Blackhawks

Darling Day: Blackhawks goaltender honored in hometown of Lemont

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Darling Day: Blackhawks goaltender honored in hometown of Lemont

Scott Darling carried the Stanley Cup through the Lemont Park District building, a few steps away from where he went to middle school and not far from where he grew up.

“To have my family here and just to be in the streets where I used to ride my bike, hang out and to see people so excited to have me here, it’s been pretty amazing,” said Darling.

Monday marked another memorable day for Darling, who celebrated his Stanley Cup day in Lemont and the surrounding area. Darling took the Cup to Palatine and Bloomingdale this morning before heading back to Lemont, where a few thousand people attended the Cup viewing. Lemont mayor Brian K. Reaves proclaimed Monday Scott Darling Day and also presented a sign bearing Darling’s name, which will be placed on a street sign near the goaltender’s childhood home.

“This is what you dream about, this is the pinnacle of what we worked toward,” Darling said. “It’s pretty amazing.”

[MORE BLACKHAWKS: Scott Darling gets new Stanley Cup inspired tattoo]

It was just about a year ago that the Blackhawks signed Darling, who, up to that point, had played for four minor-league teams since the fall of 2012. It was a chance for Darling to play for his hometown team, although it didn’t seem to be a major one at the time. Antti Raanta had established himself as the Blackhawks’ backup and had just signed a two-year extension. But Darling impressed the Blackhawks at training camp and when Corey Crawford was hurt in December, Darling started four consecutive road games and won three of them.

In February the Blackhawks signed Darling to his own two-year extension and sent Raanta to Rockford. The Blackhawks made their choice of backup goaltender then but they reconfirmed it on Saturday when they traded Raanta to the New York Rangers. While Darling and Raanta fought for the same job here, Darling said the two remain close.

“He and I, through a pretty uncomfortable situation, remained really great friends,” Darling said. “He’s a great guy. We continue to be friends and I wish him the best of luck (in New York). It’s an exciting opportunity for him and for me, too.”

[NBC SPORTS SHOP: Get your Blackhawks Stanley Cup champs gear right here]

Darling won’t relax now that the backup goaltending job is his. His signing last summer and emergence this season is the perfect example of how things can change. Still, it’s looking good for Darling. The Blackhawks like what he brings and he played a critical role in the team’s first-round victory over the Nashville Predators.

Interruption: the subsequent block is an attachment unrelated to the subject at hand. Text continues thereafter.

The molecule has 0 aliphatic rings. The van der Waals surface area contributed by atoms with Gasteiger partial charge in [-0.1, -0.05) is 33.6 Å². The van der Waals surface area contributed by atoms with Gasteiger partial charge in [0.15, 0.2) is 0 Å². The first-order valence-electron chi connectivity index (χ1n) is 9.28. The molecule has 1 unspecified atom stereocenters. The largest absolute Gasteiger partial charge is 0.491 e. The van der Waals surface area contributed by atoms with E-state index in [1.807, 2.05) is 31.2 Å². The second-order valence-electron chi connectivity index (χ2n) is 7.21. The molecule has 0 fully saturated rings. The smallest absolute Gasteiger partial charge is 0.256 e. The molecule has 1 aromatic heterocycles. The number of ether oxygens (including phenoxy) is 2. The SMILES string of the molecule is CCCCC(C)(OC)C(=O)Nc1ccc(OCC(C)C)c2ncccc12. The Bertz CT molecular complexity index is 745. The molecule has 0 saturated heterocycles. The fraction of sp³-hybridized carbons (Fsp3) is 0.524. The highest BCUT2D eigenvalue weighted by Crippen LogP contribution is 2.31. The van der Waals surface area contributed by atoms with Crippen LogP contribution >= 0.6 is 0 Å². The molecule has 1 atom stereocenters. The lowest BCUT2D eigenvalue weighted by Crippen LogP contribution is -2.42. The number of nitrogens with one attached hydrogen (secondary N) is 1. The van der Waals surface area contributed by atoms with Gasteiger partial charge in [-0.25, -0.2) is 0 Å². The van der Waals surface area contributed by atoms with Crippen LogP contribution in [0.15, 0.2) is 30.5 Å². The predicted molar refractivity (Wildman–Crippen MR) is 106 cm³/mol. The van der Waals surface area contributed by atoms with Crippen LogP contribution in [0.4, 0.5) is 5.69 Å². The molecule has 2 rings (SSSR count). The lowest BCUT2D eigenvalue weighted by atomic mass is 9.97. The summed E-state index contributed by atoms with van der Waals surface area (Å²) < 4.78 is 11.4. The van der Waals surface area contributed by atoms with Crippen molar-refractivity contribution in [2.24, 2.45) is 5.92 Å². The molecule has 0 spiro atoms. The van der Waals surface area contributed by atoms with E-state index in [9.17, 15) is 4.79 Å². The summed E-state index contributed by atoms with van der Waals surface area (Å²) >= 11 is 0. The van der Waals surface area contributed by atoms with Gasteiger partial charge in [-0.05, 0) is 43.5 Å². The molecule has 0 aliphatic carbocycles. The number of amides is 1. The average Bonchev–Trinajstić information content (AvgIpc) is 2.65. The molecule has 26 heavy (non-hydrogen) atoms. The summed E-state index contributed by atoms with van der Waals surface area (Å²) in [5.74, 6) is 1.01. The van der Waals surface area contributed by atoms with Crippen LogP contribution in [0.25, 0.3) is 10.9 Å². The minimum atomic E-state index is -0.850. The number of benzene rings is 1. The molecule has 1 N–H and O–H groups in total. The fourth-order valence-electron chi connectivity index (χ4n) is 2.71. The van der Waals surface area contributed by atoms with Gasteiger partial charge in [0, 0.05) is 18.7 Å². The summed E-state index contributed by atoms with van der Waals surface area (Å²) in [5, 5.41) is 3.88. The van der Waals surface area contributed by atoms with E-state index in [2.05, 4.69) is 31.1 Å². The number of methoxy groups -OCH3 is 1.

Soon, the furor will die down and Darling will be able to reflect on the whirlwind that’s been this past year – “that’ll probably start tomorrow… maybe turn my phone off and enjoy it a little bit.” For one more day, however, Darling was enjoying the Cup reverie among those who know him best.

“It means a lot,” Darling said. “I never forgot where I came from. I call this home; I always have my whole life. I played baseball with the Lemont Indians. I see the kids in Orland Park jerseys. They’re on their way; they’re on the right path. It’s exciting.”

Wake-up call? Brandon Saad 'surprised' about possibility of being a healthy scratch

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AP

Wake-up call? Brandon Saad 'surprised' about possibility of being a healthy scratch

Brandon Saad played a majority of last season on the first line, started this season on the second to change things up, got demoted to the fourth by the fifth game, and could find himself out of the lineup in the sixth.

Before the Blackhawks hit the ice for practice on Monday, the 25-year-old winger found a white jersey hanging in his stall. That's usually reserved for players who are injured — Andreas Martinsen (back) was the only other player wearing one — or players who are on the outside looking in, which appears to be Saad right now considering he was not part of the four-line rotation.

"I don't think anyone wants to be wearing white around here," he said. "But it is what it is and there's nothing you can do but keep trying to improve. It's their job to make the call to put the best team out there to win hockey games."